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Holocaust survivor Steen Metz to speak at The Lab on April 2


Holocaust survivor Steen Metz will speak at The Laboratory Theater of Florida at 7:00 p.m. on Monday, April 2 as part of the Theater’s expanding tolerance and cultural education programming. His question and answer discussion coincides with Holocaust Remembrance Month in April.

In Hebrew, Holocaust Remembrance Day is called Yom Hashoah. For the most part, Yom Hashoah is generally observed with speeches, poems, prayers and song. Often, six candles are lit to represent the six million Jews killed in the Holocaust. And during this time, Holocaust survivors speak about their experiences or share readings.

Throughout Florida, synagogues and Jewish service organizations hold Holocaust remembrance events, which are typically open to the public. Though the theater is not a religious organization, it is through theater and the arts that people get a chance to share and learn from each other. In this tradition, it is The Lab’s mission to enlighten, bring awareness, and break down the walls of fear and hatred through education and understanding.

Now 79, Metz spends his senior years recounting his story every chance he gets at schools, libraries, churches, senior centers and civic organizations throughout the country. However, it wasn’t always that way. Until he was 70, Metz kept his experiences at Theresienstadt private. For decades, many Holocaust survivors found it impossible to talk about what happened in the camps, even to their own children and grandchildren. But in 2011, Steen decided to write his memoirs, which he’s compiled in a self-published book titled A Danish Boy in Theresienstadt. Now, it’s Steen’s life mission to share his experiences with as many people as he can reach.

“I’m determined to keep the victims’ memories and stories alive,” he avows.

He accepts no pay or remuneration for his captivating talks and discussions.

A number of factors explain why he does this. In part, Steen feels a keen responsibility to provide a voice to those who perished during Shoah (the Hebrew word for the Holocaust). By sharing his story, he’s able to keep their memories alive and ensure that their deaths did not occur in vain. In this respect, he’s quick to draw a parallel to the genocide of a million and a half Armenians in Turkey 100 years ago (which is the subject of the film The Promise, starring Christian Bale, Charlotte Le Bon and Oscar Isaac).

“Today, 100 years later, no one in Turkey is allowed to talk to the people [about this],” Steen notes. “Turkey doesn’t even recognize that it ever happened. If you grow up in Turkey, there are no books, no education, nothing about it. So I draw a parallel. And I ask you not only to never forget, but to be my ambassador, to spread the word to at least four other people. That’s important, because 50, 60 years from now, we won’t be around to talk about the Holocaust.”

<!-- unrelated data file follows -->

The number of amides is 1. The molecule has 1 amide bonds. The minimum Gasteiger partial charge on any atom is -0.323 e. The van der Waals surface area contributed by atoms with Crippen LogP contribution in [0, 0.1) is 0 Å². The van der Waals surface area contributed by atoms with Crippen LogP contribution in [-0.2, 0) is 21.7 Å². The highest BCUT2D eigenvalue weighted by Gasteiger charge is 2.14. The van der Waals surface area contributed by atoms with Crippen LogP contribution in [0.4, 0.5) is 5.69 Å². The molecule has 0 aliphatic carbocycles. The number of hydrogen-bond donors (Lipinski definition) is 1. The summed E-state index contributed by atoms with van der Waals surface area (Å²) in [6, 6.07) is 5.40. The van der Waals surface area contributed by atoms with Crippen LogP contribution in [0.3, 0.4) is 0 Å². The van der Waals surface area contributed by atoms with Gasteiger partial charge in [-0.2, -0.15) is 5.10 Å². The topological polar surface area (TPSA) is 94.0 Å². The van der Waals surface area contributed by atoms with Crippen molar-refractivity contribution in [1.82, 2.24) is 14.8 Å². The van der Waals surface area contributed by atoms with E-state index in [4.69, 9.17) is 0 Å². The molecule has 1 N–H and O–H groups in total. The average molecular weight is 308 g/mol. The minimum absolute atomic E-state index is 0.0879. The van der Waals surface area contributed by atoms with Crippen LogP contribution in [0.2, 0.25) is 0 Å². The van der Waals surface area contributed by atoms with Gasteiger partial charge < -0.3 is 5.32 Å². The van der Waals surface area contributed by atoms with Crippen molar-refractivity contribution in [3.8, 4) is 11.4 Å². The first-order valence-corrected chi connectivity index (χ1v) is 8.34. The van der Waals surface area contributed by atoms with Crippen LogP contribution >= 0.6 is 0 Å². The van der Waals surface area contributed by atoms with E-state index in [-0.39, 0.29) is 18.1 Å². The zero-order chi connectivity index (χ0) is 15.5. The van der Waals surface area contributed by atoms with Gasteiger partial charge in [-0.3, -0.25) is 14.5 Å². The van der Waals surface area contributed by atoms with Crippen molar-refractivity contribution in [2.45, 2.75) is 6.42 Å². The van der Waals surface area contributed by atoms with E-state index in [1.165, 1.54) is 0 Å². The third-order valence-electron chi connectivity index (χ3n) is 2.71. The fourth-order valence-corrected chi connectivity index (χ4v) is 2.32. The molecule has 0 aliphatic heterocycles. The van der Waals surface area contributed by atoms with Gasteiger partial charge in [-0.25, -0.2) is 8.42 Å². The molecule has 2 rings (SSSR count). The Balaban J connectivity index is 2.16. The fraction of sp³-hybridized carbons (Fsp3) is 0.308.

Florida Weekly published a story about Metz in 2015. Some of the highlights contained in that article include:

  • Metz was born in Odense, Denmark.
  • “I was only 8 years old when my parents and I were arrested. It was very early in the morning on October 2, 1943.”
  • The Metz family and about 60 other Jews were taken by open wagon to a schoolyard where they were assembled to be deported to Theresienstadt Concentration Camp in Czechoslovakia.
  • “I really had no idea what was happening,” he said.
  • Mr. Metz said he knew that Denmark had been occupied since 1940. But he didn’t understand that his being Jewish had anything to do with their arrest and deportation.
  • “I didn’t realize I was Jewish,” he said. “I was not brought up in the Jewish faith. It was a complete shock. Was it a crime to be Jewish?”
  • Emaciated through a combination of malnutrition and hard labor, Steen’s father, Axel, died of starvation within six months after his arrival in Theresienstadt.

Seating is available on a first come, first served basis, doors open 30 minutes prior to the event. There is no fee to listen to Mr. Metz but a $10 donation is suggested. Proceeds will be given to the Holocaust Museum and Education Center of Southwest Florida in Mr. Metz’s honor.

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